closing reception: October 23 5:30-7:30
John Slaby at Fleischer:
"The Wind Challenge Exhibition Series is a regional competition, presented by the Samuel S. Fleisher Art Memorial. It has gained a national reputation for excellence since its establishment in 1978. The Challenge Exhibitions encourage recognition of regional talent and serves as an incentive for Fleisher's diverse student audience to move forward with their own creative work."
Samuel S. Fleisher Art Memorial
719 Catharine Street
Philadelphia PA 19147-2811
Opening Reception this Saturday at 6pm. -Jag
at 4:36 PM
October 8, 2008
October 5, 2008
It's been a long time, since I've been excited about purchasing a new cd.
Jake One, producer extraordinare via Seattle, is dropping his 2nd Album called "White Van Music" on Rhymesayers Entertainment. It comes with a bonus disc of instrumentals. The album features Freeway, 50 Cent, Alchemist, Brother Ali, and Evidence among other people. Rik Cordero is shooting the videos for the single and the promos
It will be available at all retailers this Tuesday. You can cop it at Target for 9.99, so there's no real excuse to download it (either from a blog or even iTunes).
Here's one track off the album with the legendary M.O.P:
I'd like to quote my coworker in relation to this track: "This song makes me want to get a brick and break it up into nicks..."
And while we're on the topic of rap music, here's a pretty cool video of Eminem and Proof (RIP) freestyling in Em's car. It's always good to see people kickin' it without politics and bullshit.
at 12:54 PM
September 17, 2008
"In 1967, a young Philadelphia cartoonist named Robert Crumb arrived in San Francisco and quickly established himself as a master of the burgeoning "Comix" movement. No one had ever seen anything like Crumb's skewed adult satire, a brilliant combination of classical storytelling and crass commercialism, expressed in a vibrant symbolic language harking back to "old time" cartooning. First featured in Philadelphia's Yarrowstalks and in his own Zap Comix, Crumb's tales of funny animals and misguided souls seeking enlightenment (including Fritz the Cat, Mr. Natural, Devil Girl, and his most enduring character, R. Crumb) vibrate with libidinal obsessions, feminist empowerment, racial tension, counterculture paranoia, government repression, and big-business commodification—the hustles and bustles hidden beneath the American dream." R. Crumb exhibit now open at the ICA Philadelphia. -JW
at 3:07 PM
Sent by Nick Orso: "Please see the attached flyer and media alert for a party we are having this Saturday from 1 to 5pm at Pop's Playground in the New Kensington section of Philadelphia (at E. Huntingdon St. and Trenton Ave.). There will be professional skateboarders there, ramps for them to ride, music, food, and Boost is giving me one of those huge, oversized checks. Come out and have some fun if you can.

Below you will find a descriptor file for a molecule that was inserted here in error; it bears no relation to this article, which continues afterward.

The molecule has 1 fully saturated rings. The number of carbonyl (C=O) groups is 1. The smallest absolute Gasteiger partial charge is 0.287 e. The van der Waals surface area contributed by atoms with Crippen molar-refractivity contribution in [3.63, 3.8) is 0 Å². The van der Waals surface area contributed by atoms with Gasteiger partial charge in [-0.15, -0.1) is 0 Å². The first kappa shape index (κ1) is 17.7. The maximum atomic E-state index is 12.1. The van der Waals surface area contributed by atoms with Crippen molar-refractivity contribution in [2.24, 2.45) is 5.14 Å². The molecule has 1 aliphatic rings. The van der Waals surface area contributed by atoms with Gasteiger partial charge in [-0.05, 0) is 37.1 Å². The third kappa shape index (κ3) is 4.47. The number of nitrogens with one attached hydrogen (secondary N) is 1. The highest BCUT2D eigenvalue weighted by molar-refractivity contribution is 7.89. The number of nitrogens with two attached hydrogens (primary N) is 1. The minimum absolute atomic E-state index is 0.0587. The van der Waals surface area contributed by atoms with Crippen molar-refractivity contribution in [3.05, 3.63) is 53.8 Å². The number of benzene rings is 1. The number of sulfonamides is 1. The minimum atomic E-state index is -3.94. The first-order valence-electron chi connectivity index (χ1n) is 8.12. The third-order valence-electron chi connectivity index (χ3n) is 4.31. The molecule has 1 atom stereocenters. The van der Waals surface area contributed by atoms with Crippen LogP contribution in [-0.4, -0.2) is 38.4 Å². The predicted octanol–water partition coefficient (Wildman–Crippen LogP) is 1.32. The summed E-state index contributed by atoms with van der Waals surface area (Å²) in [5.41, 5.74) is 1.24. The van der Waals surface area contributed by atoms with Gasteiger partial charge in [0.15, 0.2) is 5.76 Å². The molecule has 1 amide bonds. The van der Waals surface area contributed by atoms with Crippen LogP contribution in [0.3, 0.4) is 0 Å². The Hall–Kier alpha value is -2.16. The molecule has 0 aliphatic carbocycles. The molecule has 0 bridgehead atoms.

You can find pictures of the proposed mixed-use park and more information on public space and skateboarding on my blog (click the New Kensington tab at the top)." Looks fun. -JW
at 2:59 PM
at 9:30 AM
September 13, 2008
It wasn't so much that that this guy is so woodsy looking that makes the scene funny, it's that his partner who was taking the photo was wearing some canvas Sahara outback hat that kept getting in the way of the camera lens and he had to take the photo multiple times. The fellow with the aves shirt in the pic was yelling at his friend to lift his hat up too so the flash could go off properly.
And Sasha Grey is a big fan of Joy Division too fyi.
at 10:46 PM
August 27, 2008
Nowadays you ask someone what they listen to, and most people say "a little bit of everything". But just a few years ago, that wasn't the case. The records you bought really counted and had significant roles in one's identity or personality. There was some kind of passion involved in the individual as a listener and consumer. Sometimes I think that people used to really LISTEN and not just listen to music, but of course that isn't true or fair to say.
Back in this time, when you saw a "rare" music video on TV, you probably flipped out and paid close attention. I specifically remember watching certain music videos and getting a buzz. I also really valued listening to radio stations, such as Hot 97, Power 99, Q102, Z100, etc, when visiting nearby metropolitan areas; I guess it was my way of envisioning what I thought "like-minded youth" were listening to. Boy, I sure was wrong though. That feeling of some kind of movement dissolved as I got to college, but that's another story.
It was around the 6th grade (mid-90's), on the brink of teenage anxiety, that I started to seek refuge in music, or popular music should I say. During this time, I would buy 1 new cd/cassette a month if I was lucky, and examples of my first musical choices are shown below. At such an age, music was my means to bond with people without having to use any grown-up social skills. I hope in 2008, that's still possible. Every so often, I go back and listen to those records that I first listened to, to find some child-like relief, rekindle a little sensitivity, and ground me in some kind of reality. I'm just a cornball, but hey I can be cool too right?
(Final note: A valid question people may have for me is why I bother to read/see/listen to half the things I do. (*"Soul For Real? C'mon...") I guess I've always been an observer and outsider to every scene and social setting that I've encountered, even the ones that I feel very much a part of . In the process, I feel I've been conditioned to simply "extract" and take what I can for my own use. Exploitation maybe, survival for an identity: sure. But yea, I'm open to debate and concerns...)